We were paid on Thursday, just as the chairman had promised. Which was a relief as the novelty of eating frozen food is wearing off. To explain, the kids suggested, in the circumstances, we should only eat food which was already in the fridge or freezer. Well, I bet everyone in country could do that if we are any guide. It's been almost like opening Christmas presents. There's been things I'm sure we've not seen before.
The players were also pleased at being paid, not that it's affected performances. After we lost 3-0 at home to Doncaster on Saturday I could tell the press wanted to use the fact we've not been paid as the reason. As I said to the journalists, "Are you telling me those players missed sitters as they had not been paid?"
It was a strange game. We could have lost 6-0 yet I was disappointed we had not won the game. We had two of the worst misses you'll ever see, and their goalie, the ageless Neil Sullivan, pulled off a couple of great saves .
The game summed up the Championship up for me. Games are won by whoever takes their opportunities.
I notice one well-known columnist had a dig at me suggesting the result made a mockery of my saying the club had pulled together in the wake of our delayed wages. He doesn't seem to have noticed we then won 4-2 at Reading on Tuesday. I was delighted with that response. It was a great night, especially at a ground where I've not had many victories but had cost me plenty of money in fines, usually due to incidents involving Wally Downes.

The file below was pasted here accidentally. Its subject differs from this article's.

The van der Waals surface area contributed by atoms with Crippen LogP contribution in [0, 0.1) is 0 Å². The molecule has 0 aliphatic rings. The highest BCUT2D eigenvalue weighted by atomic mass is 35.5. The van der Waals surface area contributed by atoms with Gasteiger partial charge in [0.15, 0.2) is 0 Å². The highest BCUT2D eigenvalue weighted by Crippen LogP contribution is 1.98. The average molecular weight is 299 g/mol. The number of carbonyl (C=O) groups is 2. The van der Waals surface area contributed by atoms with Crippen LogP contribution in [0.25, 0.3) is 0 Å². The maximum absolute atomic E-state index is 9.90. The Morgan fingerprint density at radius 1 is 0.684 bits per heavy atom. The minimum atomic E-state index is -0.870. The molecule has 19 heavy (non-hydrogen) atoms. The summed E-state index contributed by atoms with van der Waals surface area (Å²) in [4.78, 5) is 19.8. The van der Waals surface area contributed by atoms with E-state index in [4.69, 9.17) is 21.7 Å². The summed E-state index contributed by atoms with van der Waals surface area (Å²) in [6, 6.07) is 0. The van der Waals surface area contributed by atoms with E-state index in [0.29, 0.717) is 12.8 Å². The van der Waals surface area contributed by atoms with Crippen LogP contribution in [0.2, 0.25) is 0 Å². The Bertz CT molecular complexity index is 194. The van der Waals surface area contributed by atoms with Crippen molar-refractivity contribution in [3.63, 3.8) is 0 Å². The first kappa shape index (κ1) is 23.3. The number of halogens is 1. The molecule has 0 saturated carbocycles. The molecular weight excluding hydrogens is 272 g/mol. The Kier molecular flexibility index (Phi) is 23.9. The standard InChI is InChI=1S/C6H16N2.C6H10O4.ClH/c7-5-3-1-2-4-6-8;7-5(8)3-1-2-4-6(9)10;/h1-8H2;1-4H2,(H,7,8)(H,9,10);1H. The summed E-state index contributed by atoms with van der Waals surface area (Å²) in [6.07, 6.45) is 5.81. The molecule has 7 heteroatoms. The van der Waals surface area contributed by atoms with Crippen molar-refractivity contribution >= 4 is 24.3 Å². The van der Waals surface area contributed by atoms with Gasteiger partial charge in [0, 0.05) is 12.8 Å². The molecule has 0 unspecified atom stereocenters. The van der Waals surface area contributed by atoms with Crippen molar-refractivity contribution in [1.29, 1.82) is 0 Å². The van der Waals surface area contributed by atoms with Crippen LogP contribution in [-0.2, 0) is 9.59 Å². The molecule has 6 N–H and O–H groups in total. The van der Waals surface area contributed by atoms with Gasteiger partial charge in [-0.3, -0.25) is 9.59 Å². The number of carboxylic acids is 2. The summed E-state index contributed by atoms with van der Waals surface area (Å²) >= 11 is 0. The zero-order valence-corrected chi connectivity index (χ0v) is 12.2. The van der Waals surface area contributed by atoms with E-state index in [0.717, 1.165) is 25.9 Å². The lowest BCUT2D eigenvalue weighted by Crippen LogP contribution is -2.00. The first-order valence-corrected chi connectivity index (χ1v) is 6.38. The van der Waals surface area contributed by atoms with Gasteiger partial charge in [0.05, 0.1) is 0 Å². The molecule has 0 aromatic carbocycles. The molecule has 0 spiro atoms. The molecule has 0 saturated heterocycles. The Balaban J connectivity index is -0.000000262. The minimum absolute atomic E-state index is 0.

When Brendan Rodgers said to me before the game, "Are you coming in for a drink afterwards?" I wondered if he was talking to me. I had to ask for directions to the manager's office.
Despite the result he and Dean Austin, his assistant, were very good hosts. It's difficult when you've lost, you don't want to talk to anyone least of all the bloke who's beaten you, but it's a good part of our game. It isn't that easy to be a gracious winner, when you've won you want to enjoy it, because you know there always another Doncaster round the corner
4. Give Sven a chance to run County properly